All Maglevs in a cluster are active, performing useful work. Should one Maglev become unavailable, the other Maglevs can carry the extra traffic. This N+1 redundancy is more cost effective than the active-passive configuration of traditional hardware load balancers, because fewer resources are intentionally sitting idle at all times.
Borg, Google’s cluster management technology, renders it possible to migrate service workloads between different clusters as required. Similarly, Maglev facilitates the addition and removal of load balancing capacity and thereby illustrates the capability of Network Functional Virtualization technology to add and remove load balancing functionality without the addition of new hardware. Google’s deep dive into the workings of Maglev, which runs on commodity Linux servers, illustrates how its technology manages load balancing at scale and facilitates its management both of Google network traffic more generally as well as load balancing within the Google Cloud Platform. Named after the Japanese bullet qua magnetic levitation train, Google’s Maglev technology requires the addition of new Maglevs once a certain threshold has been reached with respect to the use of existing Maglevs for network load balancing purposes.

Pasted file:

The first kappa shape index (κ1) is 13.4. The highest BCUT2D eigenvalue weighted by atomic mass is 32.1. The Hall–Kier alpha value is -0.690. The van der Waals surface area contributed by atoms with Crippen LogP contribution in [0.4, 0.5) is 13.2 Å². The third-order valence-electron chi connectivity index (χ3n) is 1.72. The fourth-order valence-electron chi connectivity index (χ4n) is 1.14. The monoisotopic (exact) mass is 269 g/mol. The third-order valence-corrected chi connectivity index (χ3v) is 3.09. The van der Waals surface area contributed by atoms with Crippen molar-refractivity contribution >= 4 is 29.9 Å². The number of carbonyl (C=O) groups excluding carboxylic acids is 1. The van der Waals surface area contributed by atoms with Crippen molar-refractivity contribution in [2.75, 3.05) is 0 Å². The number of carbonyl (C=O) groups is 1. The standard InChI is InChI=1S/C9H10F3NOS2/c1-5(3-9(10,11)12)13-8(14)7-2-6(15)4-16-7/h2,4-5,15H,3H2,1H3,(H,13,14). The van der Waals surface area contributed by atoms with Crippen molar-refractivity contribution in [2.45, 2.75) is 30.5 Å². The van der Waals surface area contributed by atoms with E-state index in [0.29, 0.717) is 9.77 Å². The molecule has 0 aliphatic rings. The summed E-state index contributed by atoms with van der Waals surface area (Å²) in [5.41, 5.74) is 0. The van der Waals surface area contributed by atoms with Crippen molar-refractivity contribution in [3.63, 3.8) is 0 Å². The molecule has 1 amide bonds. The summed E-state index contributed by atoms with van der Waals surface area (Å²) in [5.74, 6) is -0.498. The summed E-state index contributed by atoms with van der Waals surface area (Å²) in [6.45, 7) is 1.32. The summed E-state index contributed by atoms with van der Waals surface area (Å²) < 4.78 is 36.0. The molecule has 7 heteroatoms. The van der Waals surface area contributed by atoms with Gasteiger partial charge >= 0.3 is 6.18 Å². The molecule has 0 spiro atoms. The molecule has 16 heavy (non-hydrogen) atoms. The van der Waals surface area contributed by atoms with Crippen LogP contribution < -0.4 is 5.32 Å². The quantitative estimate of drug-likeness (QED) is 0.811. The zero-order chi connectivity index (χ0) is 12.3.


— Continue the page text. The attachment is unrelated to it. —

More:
Google CEO Sundar Pichai recently announced that Gmail has surpassed 1 billion users per month and that its Google Cloud Platform is used by more than 4 million applications. Pichai also asserted that the Google Cloud Platform “is ready to be used at scale,” and that the company has reached a point where its cloud infrastructure and applications have reached a level of maturity at exactly the time when the broader, industry-wide “movement to cloud has reached a tipping point.” Pichai further noted that Catholic Health Initiatives, one of the nation’s largest non-profit health systems, announced its transition to Google Apps last quarter in what amounts to yet another example of the Google Cloud Platform’s readiness to embrace workloads from large organizations and enterprises. Unlike Microsoft and Amazon, Alphabet, Google’s parent company, failed to break out revenue run rate details about its subsidiary cloud business but the company’s appointment of VMware executive Diane Greene to head Google’s cloud services division in November constitutes ample proof of the company’s interest in building out its cloud business. The question now, however, is when and how Google plans to court the enterprise, which has traditionally been dominated by Microsoft and IBM in the enterprise software and infrastructure space. Without more details of its anticipated strategy for gaining traction for cloud products and services in the enterprise, investors and analysts alike will be hard pressed to understand how Google plans to build cloud market share, particularly given continued impressive revenue growth for Amazon Web Services and Microsoft’s growing ascendancy in the cloud products and services space under CEO Satya Nadella.